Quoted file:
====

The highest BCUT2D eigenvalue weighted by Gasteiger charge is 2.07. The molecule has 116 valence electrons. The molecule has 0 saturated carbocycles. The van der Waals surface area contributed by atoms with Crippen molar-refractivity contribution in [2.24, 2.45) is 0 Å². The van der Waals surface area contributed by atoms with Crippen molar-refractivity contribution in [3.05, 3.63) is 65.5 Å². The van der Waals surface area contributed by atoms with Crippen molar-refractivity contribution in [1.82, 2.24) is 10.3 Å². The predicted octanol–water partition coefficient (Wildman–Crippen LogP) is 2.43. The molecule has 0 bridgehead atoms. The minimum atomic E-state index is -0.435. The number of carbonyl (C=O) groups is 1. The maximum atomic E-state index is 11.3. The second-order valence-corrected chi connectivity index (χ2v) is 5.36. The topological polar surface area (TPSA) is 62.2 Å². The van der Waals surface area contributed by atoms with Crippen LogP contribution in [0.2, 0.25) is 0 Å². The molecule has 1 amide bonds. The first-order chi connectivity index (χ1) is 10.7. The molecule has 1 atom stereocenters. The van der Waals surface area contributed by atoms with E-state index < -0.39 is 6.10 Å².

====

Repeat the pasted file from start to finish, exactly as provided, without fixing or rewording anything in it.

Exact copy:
The highest BCUT2D eigenvalue weighted by Gasteiger charge is 2.07. The molecule has 116 valence electrons. The molecule has 0 saturated carbocycles. The van der Waals surface area contributed by atoms with Crippen molar-refractivity contribution in [2.24, 2.45) is 0 Å². The van der Waals surface area contributed by atoms with Crippen molar-refractivity contribution in [3.05, 3.63) is 65.5 Å². The van der Waals surface area contributed by atoms with Crippen molar-refractivity contribution in [1.82, 2.24) is 10.3 Å². The predicted octanol–water partition coefficient (Wildman–Crippen LogP) is 2.43. The molecule has 0 bridgehead atoms. The minimum atomic E-state index is -0.435. The number of carbonyl (C=O) groups is 1. The maximum atomic E-state index is 11.3. The second-order valence-corrected chi connectivity index (χ2v) is 5.36. The topological polar surface area (TPSA) is 62.2 Å². The van der Waals surface area contributed by atoms with Crippen LogP contribution in [0.2, 0.25) is 0 Å². The molecule has 1 amide bonds. The first-order chi connectivity index (χ1) is 10.7. The molecule has 1 atom stereocenters. The van der Waals surface area contributed by atoms with E-state index < -0.39 is 6.10 Å².